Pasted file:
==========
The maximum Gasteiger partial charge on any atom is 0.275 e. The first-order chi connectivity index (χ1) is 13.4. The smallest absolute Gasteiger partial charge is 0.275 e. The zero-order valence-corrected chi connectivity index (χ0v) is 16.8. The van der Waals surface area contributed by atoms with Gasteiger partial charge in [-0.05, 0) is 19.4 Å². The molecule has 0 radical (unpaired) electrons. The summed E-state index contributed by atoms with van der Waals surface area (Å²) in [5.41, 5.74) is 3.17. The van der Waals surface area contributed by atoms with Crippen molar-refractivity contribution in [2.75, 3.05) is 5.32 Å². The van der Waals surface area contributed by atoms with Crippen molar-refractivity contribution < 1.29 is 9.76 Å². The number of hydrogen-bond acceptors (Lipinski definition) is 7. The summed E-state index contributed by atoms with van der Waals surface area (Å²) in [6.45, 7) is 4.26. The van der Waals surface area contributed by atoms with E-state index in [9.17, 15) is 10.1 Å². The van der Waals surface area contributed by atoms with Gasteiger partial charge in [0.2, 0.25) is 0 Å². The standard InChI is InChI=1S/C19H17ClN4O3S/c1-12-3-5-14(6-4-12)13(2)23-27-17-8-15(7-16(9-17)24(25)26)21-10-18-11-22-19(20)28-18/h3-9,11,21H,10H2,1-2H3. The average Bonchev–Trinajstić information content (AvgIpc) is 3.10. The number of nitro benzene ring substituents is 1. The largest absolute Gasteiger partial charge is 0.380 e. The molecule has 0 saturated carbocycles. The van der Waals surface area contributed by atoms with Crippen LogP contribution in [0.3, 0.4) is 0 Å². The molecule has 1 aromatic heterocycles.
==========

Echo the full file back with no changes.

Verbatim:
The maximum Gasteiger partial charge on any atom is 0.275 e. The first-order chi connectivity index (χ1) is 13.4. The smallest absolute Gasteiger partial charge is 0.275 e. The zero-order valence-corrected chi connectivity index (χ0v) is 16.8. The van der Waals surface area contributed by atoms with Gasteiger partial charge in [-0.05, 0) is 19.4 Å². The molecule has 0 radical (unpaired) electrons. The summed E-state index contributed by atoms with van der Waals surface area (Å²) in [5.41, 5.74) is 3.17. The van der Waals surface area contributed by atoms with Crippen molar-refractivity contribution in [2.75, 3.05) is 5.32 Å². The van der Waals surface area contributed by atoms with Crippen molar-refractivity contribution < 1.29 is 9.76 Å². The number of hydrogen-bond acceptors (Lipinski definition) is 7. The summed E-state index contributed by atoms with van der Waals surface area (Å²) in [6.45, 7) is 4.26. The van der Waals surface area contributed by atoms with E-state index in [9.17, 15) is 10.1 Å². The van der Waals surface area contributed by atoms with Gasteiger partial charge in [0.2, 0.25) is 0 Å². The standard InChI is InChI=1S/C19H17ClN4O3S/c1-12-3-5-14(6-4-12)13(2)23-27-17-8-15(7-16(9-17)24(25)26)21-10-18-11-22-19(20)28-18/h3-9,11,21H,10H2,1-2H3. The average Bonchev–Trinajstić information content (AvgIpc) is 3.10. The number of nitro benzene ring substituents is 1. The largest absolute Gasteiger partial charge is 0.380 e. The molecule has 0 saturated carbocycles. The van der Waals surface area contributed by atoms with Crippen LogP contribution in [0.3, 0.4) is 0 Å². The molecule has 1 aromatic heterocycles.